You're Doing It Wrong: Applying Moisturizer

Aly Walansky

YDIW_MoisturizeWe all like to think that we’re pretty good about putting on moisturizer and lotions—it seems easy enough, right? Just smooth it on and go. The truth is that we’re actually not quite the moisturizer application experts we believe we are … and we need to get better. Properly moisturizing your face and body every day can mean the difference between sad, dull skin and smooth, supple skin. The first step to getting better is admitting you have a problem, and with these much improved moisturizing tactics, you’ll be glowing before you know it.

Be sure to apply moisturizer evenly.
When you apply from the middle of your face, pushing outwards, moisturizer settles more abundantly at the perimeter of your face, which can cause clogged pores around the hair line and close to their ears, says celebrity esthetician Renee Rouleau. “Hair products can cause this, but I also find that often it’s caused by the way people apply moisturizer,” she adds.

It’s especially important to apply moisturizer with SPF correctly.
Most people will apply it mainly to their face, then bring the leftovers down over the neck. Wrong! The solution is to treat these areas separately: Apply one nickel-sized amount to the entire face, then apply a quarter-sized amount to the neck, sides of the neck, and any exposed chest, says Rouleau. The neck is an extension of the face and needs attention too, especially if you want to avoid that dreaded sagging turkey neck as you get older, and maximum SPF protection is about how generously you apply it, not the SPF number, so that minimal amount on the neck won’t do much.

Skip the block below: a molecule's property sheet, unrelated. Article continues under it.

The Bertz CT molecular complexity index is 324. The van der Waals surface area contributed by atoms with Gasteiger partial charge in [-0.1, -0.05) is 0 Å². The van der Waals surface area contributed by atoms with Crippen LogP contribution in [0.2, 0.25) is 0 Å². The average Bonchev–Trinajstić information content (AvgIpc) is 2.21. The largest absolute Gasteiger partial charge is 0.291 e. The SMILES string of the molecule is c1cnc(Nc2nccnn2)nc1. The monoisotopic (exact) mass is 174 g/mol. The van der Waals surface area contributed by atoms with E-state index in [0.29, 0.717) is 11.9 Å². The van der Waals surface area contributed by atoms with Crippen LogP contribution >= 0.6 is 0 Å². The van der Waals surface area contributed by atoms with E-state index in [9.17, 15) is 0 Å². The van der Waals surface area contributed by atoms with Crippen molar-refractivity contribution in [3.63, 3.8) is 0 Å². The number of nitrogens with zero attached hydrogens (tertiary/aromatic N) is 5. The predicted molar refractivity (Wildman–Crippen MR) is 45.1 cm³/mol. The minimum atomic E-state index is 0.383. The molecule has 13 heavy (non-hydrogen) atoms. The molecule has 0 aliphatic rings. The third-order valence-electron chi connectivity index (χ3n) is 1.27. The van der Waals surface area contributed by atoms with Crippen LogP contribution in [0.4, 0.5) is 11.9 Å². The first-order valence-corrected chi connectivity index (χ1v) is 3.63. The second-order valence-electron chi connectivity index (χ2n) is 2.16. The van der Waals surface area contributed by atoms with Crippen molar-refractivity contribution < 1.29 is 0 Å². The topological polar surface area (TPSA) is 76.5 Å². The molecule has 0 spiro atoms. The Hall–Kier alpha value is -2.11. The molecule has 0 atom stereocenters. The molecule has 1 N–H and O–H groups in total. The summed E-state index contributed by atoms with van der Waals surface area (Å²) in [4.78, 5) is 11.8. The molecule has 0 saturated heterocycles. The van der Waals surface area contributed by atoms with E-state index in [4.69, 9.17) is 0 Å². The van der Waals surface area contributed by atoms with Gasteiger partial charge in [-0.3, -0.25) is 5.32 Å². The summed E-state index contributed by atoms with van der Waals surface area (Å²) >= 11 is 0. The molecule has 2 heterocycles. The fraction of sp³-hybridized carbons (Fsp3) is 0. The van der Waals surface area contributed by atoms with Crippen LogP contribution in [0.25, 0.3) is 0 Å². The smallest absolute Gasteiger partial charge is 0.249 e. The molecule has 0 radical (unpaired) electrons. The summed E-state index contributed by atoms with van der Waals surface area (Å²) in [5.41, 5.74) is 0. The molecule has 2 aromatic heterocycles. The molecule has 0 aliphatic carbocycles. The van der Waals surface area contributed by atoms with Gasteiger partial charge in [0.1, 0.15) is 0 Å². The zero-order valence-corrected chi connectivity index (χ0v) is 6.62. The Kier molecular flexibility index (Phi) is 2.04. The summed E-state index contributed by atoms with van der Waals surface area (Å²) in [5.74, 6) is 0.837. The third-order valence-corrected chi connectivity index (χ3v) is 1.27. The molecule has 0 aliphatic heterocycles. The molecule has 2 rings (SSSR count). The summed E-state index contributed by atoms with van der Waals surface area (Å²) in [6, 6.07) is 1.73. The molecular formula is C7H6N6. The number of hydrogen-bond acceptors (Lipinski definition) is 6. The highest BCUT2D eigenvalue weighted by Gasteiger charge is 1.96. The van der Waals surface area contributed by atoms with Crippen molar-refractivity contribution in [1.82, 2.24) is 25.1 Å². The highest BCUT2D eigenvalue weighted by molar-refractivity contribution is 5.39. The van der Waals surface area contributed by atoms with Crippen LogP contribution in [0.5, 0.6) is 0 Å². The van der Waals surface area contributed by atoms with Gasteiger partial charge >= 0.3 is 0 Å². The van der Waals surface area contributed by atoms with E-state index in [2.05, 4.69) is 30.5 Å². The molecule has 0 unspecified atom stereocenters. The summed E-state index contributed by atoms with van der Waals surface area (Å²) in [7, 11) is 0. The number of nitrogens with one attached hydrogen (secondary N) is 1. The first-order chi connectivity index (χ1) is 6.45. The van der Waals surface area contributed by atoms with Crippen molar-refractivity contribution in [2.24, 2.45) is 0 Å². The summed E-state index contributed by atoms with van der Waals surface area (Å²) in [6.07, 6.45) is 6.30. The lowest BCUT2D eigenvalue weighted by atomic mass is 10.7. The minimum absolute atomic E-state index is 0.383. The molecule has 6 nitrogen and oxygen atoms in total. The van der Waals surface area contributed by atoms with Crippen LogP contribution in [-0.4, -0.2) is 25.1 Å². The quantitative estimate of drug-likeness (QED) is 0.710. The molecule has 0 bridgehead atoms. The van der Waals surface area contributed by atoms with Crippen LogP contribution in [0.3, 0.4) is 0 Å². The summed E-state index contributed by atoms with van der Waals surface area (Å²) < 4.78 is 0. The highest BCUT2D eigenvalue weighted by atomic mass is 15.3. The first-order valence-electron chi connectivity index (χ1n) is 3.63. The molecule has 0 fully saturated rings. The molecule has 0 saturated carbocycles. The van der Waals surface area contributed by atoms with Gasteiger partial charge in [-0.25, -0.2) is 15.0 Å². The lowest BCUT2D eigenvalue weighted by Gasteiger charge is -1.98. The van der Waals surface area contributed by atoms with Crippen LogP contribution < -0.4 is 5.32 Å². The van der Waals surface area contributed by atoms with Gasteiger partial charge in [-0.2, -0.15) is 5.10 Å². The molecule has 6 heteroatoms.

Be sure to apply moisturizer within 60 seconds of cleansing.
If you leave skin bare for more than a minute, it’ll start to dehydrate, as the dry air attracts moisture out from the skin. Applying moisturizer post haste after you step out of the shower will leave your skin protected and avoid the tight and dry feeling, Rouleau says.

Make sure you’re using the right moisturizer—and the right one for you.
Attempting to moisturize your face with the lotion you use on your body can lead to irritation and breakouts, says dermatologist Dr. Adebola Dele-Michael of Radiant Skin Dermatology and Laser in New York City. The oil-based lotion you use to keep your knees and elbows smooth tends to clog pores on delicate facial skin and cause acne. Remember that the skin on your face is more delicate than the rest of your body—this is particularly true of hands and feet, which are much more resilient than most other areas. As for formulas, people with normal skin should use a light moisturizer that contains natural oils, whereas people with dry skin may require heavier lotions that can lock in moisture.

Read more: 6 Things You Didn’t Know About Moisturizer